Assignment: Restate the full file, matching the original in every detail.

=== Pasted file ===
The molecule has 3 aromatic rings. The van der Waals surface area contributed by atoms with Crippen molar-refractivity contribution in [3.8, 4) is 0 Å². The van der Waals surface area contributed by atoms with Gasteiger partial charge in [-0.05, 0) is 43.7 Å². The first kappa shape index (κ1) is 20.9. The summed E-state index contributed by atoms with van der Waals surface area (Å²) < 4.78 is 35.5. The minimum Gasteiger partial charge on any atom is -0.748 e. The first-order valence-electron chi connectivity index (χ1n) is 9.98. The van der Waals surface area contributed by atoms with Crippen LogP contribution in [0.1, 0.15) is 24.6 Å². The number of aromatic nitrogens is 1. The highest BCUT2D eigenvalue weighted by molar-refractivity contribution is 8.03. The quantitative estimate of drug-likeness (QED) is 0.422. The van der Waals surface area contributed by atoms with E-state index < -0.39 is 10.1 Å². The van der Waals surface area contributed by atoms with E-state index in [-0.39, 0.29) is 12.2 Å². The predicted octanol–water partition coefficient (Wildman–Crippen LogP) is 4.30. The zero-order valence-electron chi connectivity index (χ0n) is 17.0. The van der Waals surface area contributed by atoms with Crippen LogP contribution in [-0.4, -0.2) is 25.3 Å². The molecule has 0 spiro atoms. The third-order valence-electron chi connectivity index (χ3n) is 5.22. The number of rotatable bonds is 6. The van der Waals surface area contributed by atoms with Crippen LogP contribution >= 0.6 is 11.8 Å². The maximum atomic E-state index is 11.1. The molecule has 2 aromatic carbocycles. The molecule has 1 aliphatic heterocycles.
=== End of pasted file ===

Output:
The molecule has 3 aromatic rings. The van der Waals surface area contributed by atoms with Crippen molar-refractivity contribution in [3.8, 4) is 0 Å². The van der Waals surface area contributed by atoms with Gasteiger partial charge in [-0.05, 0) is 43.7 Å². The first kappa shape index (κ1) is 20.9. The summed E-state index contributed by atoms with van der Waals surface area (Å²) < 4.78 is 35.5. The minimum Gasteiger partial charge on any atom is -0.748 e. The first-order valence-electron chi connectivity index (χ1n) is 9.98. The van der Waals surface area contributed by atoms with Crippen LogP contribution in [0.1, 0.15) is 24.6 Å². The number of aromatic nitrogens is 1. The highest BCUT2D eigenvalue weighted by molar-refractivity contribution is 8.03. The quantitative estimate of drug-likeness (QED) is 0.422. The van der Waals surface area contributed by atoms with E-state index < -0.39 is 10.1 Å². The van der Waals surface area contributed by atoms with E-state index in [-0.39, 0.29) is 12.2 Å². The predicted octanol–water partition coefficient (Wildman–Crippen LogP) is 4.30. The zero-order valence-electron chi connectivity index (χ0n) is 17.0. The van der Waals surface area contributed by atoms with Crippen LogP contribution in [-0.4, -0.2) is 25.3 Å². The molecule has 0 spiro atoms. The third-order valence-electron chi connectivity index (χ3n) is 5.22. The number of rotatable bonds is 6. The van der Waals surface area contributed by atoms with Crippen LogP contribution >= 0.6 is 11.8 Å². The maximum atomic E-state index is 11.1. The molecule has 2 aromatic carbocycles. The molecule has 1 aliphatic heterocycles.